If you could see how I’d originally pictured the ending, you’d understand. I thought I knew how it would end, but as I spent time writing and developing these characters I saw places the story could go that would add depth to everything. I followed several of those trails and found (in my opinion) a stronger ending.

Several people have commented on how there really aren’t any heroes or bad guys in Stolen Lives; it’s just two guys confronting each other in their own ways. This is exactly what I wanted to do. I wanted the reader to decide who they were cheering for. Honestly, are there really any obvious bad guys in our life? Not often. Most of the time there are people we don’t like, but in their version of life we’re the bad guys. So who’s to say who’s right or wrong. This approach to the story has led to some interesting discussions over the past few weeks as people have presented who they consider the “good guy” of the tale. I prefer to think it was a clash between two guys with faults—just like you and me.

Betsy: Awesome. When did you first realize you were called to write?

Brian: I’ve always dabbled in it for years, but I think when I hit 30 I realized this could be something I did professionally. I wrote my first self-published novel then. It took three years to complete and publish because I was really a perfectionist with it. It’s so funny to me now because I look back on the story and see so many things I would change (and probably will someday). Three years later to the day, Stolen Lives came out. The problem I have now is so many ideas and not enough time to write them. God gives me story concepts (our Father is so creative!), and most of the time they become short stories, with the really juicy ones getting stuck back for novels someday.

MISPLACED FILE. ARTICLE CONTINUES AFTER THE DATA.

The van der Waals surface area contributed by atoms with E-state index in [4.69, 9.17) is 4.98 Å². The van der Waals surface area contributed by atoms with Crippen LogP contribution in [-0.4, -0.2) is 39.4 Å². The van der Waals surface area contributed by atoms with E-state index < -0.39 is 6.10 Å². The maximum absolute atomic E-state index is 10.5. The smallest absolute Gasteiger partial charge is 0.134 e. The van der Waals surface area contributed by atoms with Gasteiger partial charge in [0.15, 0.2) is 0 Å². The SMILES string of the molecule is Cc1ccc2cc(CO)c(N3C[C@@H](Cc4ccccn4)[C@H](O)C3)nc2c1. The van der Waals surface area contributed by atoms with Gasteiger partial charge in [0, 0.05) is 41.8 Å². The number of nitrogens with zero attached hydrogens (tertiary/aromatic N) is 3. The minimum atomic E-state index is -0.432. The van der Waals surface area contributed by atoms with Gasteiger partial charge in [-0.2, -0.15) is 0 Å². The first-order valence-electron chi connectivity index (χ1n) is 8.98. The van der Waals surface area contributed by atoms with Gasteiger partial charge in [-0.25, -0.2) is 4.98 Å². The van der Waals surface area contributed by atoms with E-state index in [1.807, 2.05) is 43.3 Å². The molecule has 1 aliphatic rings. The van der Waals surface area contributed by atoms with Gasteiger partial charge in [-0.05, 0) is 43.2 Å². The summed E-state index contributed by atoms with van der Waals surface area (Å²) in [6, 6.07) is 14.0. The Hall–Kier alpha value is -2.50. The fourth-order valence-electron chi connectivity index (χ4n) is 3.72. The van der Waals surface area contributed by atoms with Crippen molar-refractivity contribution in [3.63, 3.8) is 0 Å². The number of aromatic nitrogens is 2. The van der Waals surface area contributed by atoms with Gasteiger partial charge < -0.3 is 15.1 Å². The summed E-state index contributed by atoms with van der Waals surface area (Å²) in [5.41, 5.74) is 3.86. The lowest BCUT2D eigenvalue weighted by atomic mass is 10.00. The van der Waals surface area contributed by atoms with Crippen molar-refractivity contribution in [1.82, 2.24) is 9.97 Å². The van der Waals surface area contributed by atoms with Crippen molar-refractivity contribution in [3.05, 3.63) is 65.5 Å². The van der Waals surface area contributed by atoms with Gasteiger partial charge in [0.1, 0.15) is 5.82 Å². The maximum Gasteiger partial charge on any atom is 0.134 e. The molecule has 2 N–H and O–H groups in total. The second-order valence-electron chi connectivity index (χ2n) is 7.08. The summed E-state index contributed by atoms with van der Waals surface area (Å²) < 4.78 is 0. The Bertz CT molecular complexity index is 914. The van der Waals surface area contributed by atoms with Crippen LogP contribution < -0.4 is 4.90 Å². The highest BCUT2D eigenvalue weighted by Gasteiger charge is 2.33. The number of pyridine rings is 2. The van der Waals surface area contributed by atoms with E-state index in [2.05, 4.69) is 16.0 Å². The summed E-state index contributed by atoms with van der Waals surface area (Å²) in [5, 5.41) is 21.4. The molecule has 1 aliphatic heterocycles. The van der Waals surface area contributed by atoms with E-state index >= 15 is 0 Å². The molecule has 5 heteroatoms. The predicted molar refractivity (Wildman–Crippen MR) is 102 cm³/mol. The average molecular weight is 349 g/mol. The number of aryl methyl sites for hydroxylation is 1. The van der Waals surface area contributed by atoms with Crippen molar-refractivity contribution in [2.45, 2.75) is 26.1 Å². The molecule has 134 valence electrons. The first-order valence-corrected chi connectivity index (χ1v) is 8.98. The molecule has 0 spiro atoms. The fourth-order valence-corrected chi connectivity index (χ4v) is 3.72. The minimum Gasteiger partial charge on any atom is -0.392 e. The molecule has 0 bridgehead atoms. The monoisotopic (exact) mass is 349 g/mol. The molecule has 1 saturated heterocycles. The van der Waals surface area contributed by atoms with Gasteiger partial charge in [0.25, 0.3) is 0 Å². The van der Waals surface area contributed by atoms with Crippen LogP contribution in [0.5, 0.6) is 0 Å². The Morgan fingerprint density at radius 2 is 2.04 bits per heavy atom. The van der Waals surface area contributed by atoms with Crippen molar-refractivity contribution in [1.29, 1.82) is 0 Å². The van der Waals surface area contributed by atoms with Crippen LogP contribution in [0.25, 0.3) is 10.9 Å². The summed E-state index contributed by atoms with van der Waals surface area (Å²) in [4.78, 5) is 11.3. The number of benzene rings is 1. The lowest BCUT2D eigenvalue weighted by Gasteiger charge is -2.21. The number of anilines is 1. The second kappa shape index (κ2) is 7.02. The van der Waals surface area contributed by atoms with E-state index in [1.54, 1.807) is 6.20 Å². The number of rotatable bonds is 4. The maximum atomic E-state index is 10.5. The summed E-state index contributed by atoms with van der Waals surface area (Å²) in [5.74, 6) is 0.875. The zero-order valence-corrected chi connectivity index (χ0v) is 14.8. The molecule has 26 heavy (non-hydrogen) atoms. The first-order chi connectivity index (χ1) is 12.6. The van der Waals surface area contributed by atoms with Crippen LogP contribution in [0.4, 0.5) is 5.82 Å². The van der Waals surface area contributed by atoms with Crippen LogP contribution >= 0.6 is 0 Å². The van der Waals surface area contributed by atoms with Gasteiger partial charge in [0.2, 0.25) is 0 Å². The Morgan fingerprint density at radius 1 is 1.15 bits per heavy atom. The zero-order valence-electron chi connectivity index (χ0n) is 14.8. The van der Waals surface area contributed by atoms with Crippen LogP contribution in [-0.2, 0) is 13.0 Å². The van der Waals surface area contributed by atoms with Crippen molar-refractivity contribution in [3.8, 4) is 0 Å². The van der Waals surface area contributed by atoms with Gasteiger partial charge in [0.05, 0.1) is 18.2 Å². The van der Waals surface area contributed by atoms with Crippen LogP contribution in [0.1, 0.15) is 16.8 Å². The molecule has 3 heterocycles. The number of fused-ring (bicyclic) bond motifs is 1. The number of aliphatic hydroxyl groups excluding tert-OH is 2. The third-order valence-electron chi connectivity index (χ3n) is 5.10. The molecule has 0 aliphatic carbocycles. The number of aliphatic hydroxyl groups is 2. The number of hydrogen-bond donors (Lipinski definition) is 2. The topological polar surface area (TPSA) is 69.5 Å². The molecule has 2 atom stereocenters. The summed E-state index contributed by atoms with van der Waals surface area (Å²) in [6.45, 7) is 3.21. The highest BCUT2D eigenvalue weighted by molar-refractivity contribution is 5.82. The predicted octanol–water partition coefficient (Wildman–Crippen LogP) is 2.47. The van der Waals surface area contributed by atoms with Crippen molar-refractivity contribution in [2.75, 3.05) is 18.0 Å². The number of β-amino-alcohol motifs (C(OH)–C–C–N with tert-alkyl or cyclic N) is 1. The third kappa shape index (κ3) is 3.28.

Betsy: Good deal! So what "do's" and "don'ts" can you share with aspiring authors today?

Brian: Don’t give up. Publishing takes a while, and it may take a couple of novels before you get picked up by a publisher or agent. Stay with it!

Keep writing while you’re waiting for that “big break.” Don’t waste time in limbo. If a publisher loves a novel you’ve written, it helps to show other manuscripts finished as well. It doesn’t mean they’ll take those too, but it shows you’re serious about writing.

Go to a writer’s conference if possible. I go to the Mount Hermon Christian Writer’s Conference, and it’s where I met my agent and my publisher. There are less expensive conferences, but the key is to get to one. It opens doors not available otherwise. The editors and publishers at the conferences are there to talk to you about your manuscript, whereas sending them unsolicited to the publisher will usually just have them returned unopened.

Have someone read your story that won’t be afraid to be honest with you about what works and what doesn’t. While nobody likes to have their stories ripped to shreds, you need truthful feedback in order to make your story the best it can be. Maybe you love a particular scene or character, while your reader finds it distracting or unnecessary. Look at it truthfully and cut if need be. But remember: you are the one who ultimately needs to be satisfied with your story. Take advice, look at your story with a critical eye, and then make your own decisions.

And be ready for rejection. Hundreds of people submit manuscripts every year, but only a handful ever gets published. If you get a spot in there, it’s a blessing from God. If not, be patient and don’t quit. As long as you keep improving, the door will open for you someday.

If all else fails and you love your story enough, don’t be afraid to self-publish it. The internet is a wonderful place that allows every author an equal chance to get their story out there. There’s no shame in self-publishing. It shows you believe in your story. And you never know what doors God will open through your book.

Betsy: Great advice, Brian. Tell us - what was it like holding your first published novel in your hands, hot off the press?